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Indignation As Weapon In The Tabloid Wars


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If on any given day last week you happened to chance upon the New York Post, you quite possibly assumed at first glance that the Deluge was upon us at last – until a closer look revealed that the unfolding drama which so consumed the paper’s headline writers, reporters, columnists and editorialists involved nothing more than an unfortunate misprint in a contest run by the New York Daily News.

It’s hard to think of a story more unimportant or inconsequential – except, of course, to the relatively small number of Daily News readers whose expectations of quick and easy lucre were cruelly dashed – but the Post went into full tabloid frenzy, with screaming banners atop breathless “news” accounts, solicitations of complaints from disgruntled contestants (“Have your dreams been stiffed by the Daily News? Call the Post at …”) and Andrea Peyser at her indignant best (“Look at the people who played this game, and you see the kinds of folks on whom the Daily News has long preyed. You saw hourly wage slaves. A handful of students. Immigrants. The elderly and infirm.”).

Not to begrudge the Post its admirable concern for immigrants, the elderly and the infirm, but last week’s theatrics were only in the most superficial sense about those numbers mistakenly published by the Daily News. The numbers that really concern the Post are circulation and ad revenue numbers, and the News’s contest blunder merely handed the Post an unanticipated weapon of convenience.

The two papers are engaged in what Business Week recently described as an “apocalyptic struggle” for readers and advertisers. Though the Post’s circulation has skyrocketed over the past five years while the News’s has suffered a slight decline, the News still sells more copies than the Post – by an insignificant number on weekdays but by better than a quarter-million on Sundays. And the News outsells the Post in four of the five boroughs (Manhattan’s basically a draw).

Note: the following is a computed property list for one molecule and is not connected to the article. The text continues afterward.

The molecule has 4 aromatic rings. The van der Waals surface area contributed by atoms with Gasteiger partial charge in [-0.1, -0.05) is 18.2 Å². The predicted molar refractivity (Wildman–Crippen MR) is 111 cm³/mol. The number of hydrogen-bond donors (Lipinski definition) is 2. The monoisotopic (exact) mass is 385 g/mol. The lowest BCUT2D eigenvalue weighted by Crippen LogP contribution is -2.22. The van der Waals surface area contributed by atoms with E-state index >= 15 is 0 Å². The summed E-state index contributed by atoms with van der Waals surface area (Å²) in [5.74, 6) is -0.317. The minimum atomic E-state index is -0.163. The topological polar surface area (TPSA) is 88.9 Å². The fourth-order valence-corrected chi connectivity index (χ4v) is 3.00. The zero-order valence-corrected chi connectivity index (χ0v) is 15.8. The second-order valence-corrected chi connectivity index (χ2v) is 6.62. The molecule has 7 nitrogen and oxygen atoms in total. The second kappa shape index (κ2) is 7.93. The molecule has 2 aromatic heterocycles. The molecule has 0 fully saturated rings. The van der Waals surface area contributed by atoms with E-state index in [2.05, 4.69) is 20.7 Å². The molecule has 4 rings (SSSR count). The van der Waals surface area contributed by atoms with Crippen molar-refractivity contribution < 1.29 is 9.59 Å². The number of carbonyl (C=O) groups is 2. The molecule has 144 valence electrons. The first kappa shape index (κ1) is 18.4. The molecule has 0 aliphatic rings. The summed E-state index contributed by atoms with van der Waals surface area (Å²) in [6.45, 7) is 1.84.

Adding to the Post’s frustration, writes Business Week’s Anthony Bianco, is skepticism in media and business circles over whether the Post “can ever be securely profitable as long as it coexists with the News.” The reason: “Only 26 percent of Post readers buy it exclusively; for the News the figure is 60 percent.” The Post, says Bianco, has become “New York’s favorite extra read,” a “status that puts off advertisers above all else.”

Bianco notes that the News is “much the stronger paper financially, earning in excess of $15 million on revenues of about $340 million in each of the past two years, according to an authoritative source.” But the Post, he writes, “has lost so much money for so long that it would have folded years ago if [parent company] News Corp. applied the same profit-making rigor to the tabloid as it does to other businesses.”

So the Post’s seizing on the News’s contest mishap and using it to mercilessly bludgeon its archrival is understandable if cheesy – and just a little hypocritical.

In his hugely entertaining 1996 book It’s Alive! How America’s Oldest Newspaper Cheated Death and Why It Matters, Steven Cuozzo, a Post lifer who’s held a variety of titles in thirty-plus years at the paper, described some problems that attended the Post’s operation of a 1980′s giveaway game called Wingo:

“…[M]ost participants were less educated and less affluent than the paper’s core readership. This was evident when occasional misprints caused players to believe mistakenly they had won a fortune. It was sometimes left for [young reporter Charles] Carillo to help smooth over the misunderstanding.

“Once, Carillo went up to our promotion firm’s midtown office where an excited mob jammed the corridor. The promotion man collared the cub reporter.

” ‘Jeez, it’s like Ellis Island in here,’ the promotion guy said, a reference to the multiethnic mix of Wingo players. It turned out a confusing promo had mixed up the rules for weekly Wingo and the instant daily version. So three hundred whooping, singing celebrants showed up on Fifth Avenue to claim nonexistent prizes. Among them was a wheelchair-bound Pennsylvania farmer who had never before left the state.

“Carillo recalls, laughing, ‘This promotion guy is standing there, waving his arms at the crowd, yelling, ‘You have not won….You have not won.’ “

About the Author: Jason Maoz is the Senior Editor of The Jewish Press.


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